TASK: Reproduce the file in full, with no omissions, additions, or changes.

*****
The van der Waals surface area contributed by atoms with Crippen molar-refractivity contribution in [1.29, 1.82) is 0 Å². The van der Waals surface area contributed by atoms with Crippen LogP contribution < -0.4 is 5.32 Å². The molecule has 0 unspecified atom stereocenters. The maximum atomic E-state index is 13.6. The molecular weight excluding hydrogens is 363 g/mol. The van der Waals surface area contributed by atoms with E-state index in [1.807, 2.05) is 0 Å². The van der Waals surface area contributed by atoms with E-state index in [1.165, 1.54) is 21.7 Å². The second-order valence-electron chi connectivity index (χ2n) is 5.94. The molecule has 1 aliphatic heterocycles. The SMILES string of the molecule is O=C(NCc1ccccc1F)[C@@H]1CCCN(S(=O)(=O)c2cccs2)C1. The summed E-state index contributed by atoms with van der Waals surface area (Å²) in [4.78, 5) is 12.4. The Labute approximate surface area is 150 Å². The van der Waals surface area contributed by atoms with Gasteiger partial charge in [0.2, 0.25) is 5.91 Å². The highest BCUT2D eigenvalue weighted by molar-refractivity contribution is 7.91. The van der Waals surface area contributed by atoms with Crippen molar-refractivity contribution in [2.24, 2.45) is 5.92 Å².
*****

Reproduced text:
The van der Waals surface area contributed by atoms with Crippen molar-refractivity contribution in [1.29, 1.82) is 0 Å². The van der Waals surface area contributed by atoms with Crippen LogP contribution < -0.4 is 5.32 Å². The molecule has 0 unspecified atom stereocenters. The maximum atomic E-state index is 13.6. The molecular weight excluding hydrogens is 363 g/mol. The van der Waals surface area contributed by atoms with E-state index in [1.807, 2.05) is 0 Å². The van der Waals surface area contributed by atoms with E-state index in [1.165, 1.54) is 21.7 Å². The second-order valence-electron chi connectivity index (χ2n) is 5.94. The molecule has 1 aliphatic heterocycles. The SMILES string of the molecule is O=C(NCc1ccccc1F)[C@@H]1CCCN(S(=O)(=O)c2cccs2)C1. The summed E-state index contributed by atoms with van der Waals surface area (Å²) in [4.78, 5) is 12.4. The Labute approximate surface area is 150 Å². The van der Waals surface area contributed by atoms with Gasteiger partial charge in [0.2, 0.25) is 5.91 Å². The highest BCUT2D eigenvalue weighted by molar-refractivity contribution is 7.91. The van der Waals surface area contributed by atoms with Crippen molar-refractivity contribution in [2.24, 2.45) is 5.92 Å².